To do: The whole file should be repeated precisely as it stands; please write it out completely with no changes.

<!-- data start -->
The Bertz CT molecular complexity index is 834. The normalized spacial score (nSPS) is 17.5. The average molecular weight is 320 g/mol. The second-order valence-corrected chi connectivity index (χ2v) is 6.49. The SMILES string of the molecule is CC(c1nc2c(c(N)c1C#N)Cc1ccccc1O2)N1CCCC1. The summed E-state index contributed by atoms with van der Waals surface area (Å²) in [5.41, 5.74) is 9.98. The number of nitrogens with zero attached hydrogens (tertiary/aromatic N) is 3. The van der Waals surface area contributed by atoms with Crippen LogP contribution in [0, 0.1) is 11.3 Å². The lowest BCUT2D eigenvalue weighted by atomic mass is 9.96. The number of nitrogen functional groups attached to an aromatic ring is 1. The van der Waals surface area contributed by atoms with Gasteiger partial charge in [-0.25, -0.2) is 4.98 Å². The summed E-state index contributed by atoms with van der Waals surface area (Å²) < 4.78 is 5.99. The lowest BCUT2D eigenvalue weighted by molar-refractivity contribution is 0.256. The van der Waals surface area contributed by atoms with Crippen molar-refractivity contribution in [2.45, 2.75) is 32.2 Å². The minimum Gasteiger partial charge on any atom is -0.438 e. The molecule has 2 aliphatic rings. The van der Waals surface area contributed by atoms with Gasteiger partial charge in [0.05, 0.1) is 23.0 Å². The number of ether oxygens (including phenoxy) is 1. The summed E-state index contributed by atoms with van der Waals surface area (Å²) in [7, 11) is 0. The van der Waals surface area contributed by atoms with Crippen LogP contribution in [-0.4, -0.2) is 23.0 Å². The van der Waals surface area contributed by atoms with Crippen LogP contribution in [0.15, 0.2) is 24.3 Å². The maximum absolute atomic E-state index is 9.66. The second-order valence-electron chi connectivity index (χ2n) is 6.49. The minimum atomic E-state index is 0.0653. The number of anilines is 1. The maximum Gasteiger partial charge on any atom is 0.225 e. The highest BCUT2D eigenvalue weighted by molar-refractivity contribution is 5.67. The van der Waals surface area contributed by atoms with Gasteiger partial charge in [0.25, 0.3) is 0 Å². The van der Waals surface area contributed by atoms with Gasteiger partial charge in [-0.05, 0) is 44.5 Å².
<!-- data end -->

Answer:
The Bertz CT molecular complexity index is 834. The normalized spacial score (nSPS) is 17.5. The average molecular weight is 320 g/mol. The second-order valence-corrected chi connectivity index (χ2v) is 6.49. The SMILES string of the molecule is CC(c1nc2c(c(N)c1C#N)Cc1ccccc1O2)N1CCCC1. The summed E-state index contributed by atoms with van der Waals surface area (Å²) in [5.41, 5.74) is 9.98. The number of nitrogens with zero attached hydrogens (tertiary/aromatic N) is 3. The van der Waals surface area contributed by atoms with Crippen LogP contribution in [0, 0.1) is 11.3 Å². The lowest BCUT2D eigenvalue weighted by atomic mass is 9.96. The number of nitrogen functional groups attached to an aromatic ring is 1. The van der Waals surface area contributed by atoms with Gasteiger partial charge in [-0.25, -0.2) is 4.98 Å². The summed E-state index contributed by atoms with van der Waals surface area (Å²) < 4.78 is 5.99. The lowest BCUT2D eigenvalue weighted by molar-refractivity contribution is 0.256. The van der Waals surface area contributed by atoms with Crippen molar-refractivity contribution in [2.45, 2.75) is 32.2 Å². The minimum Gasteiger partial charge on any atom is -0.438 e. The molecule has 2 aliphatic rings. The van der Waals surface area contributed by atoms with Gasteiger partial charge in [0.05, 0.1) is 23.0 Å². The number of ether oxygens (including phenoxy) is 1. The summed E-state index contributed by atoms with van der Waals surface area (Å²) in [7, 11) is 0. The van der Waals surface area contributed by atoms with Crippen LogP contribution in [-0.4, -0.2) is 23.0 Å². The van der Waals surface area contributed by atoms with Crippen LogP contribution in [0.15, 0.2) is 24.3 Å². The maximum absolute atomic E-state index is 9.66. The second-order valence-electron chi connectivity index (χ2n) is 6.49. The minimum atomic E-state index is 0.0653. The number of anilines is 1. The maximum Gasteiger partial charge on any atom is 0.225 e. The highest BCUT2D eigenvalue weighted by molar-refractivity contribution is 5.67. The van der Waals surface area contributed by atoms with Gasteiger partial charge in [0.25, 0.3) is 0 Å². The van der Waals surface area contributed by atoms with Gasteiger partial charge in [-0.05, 0) is 44.5 Å².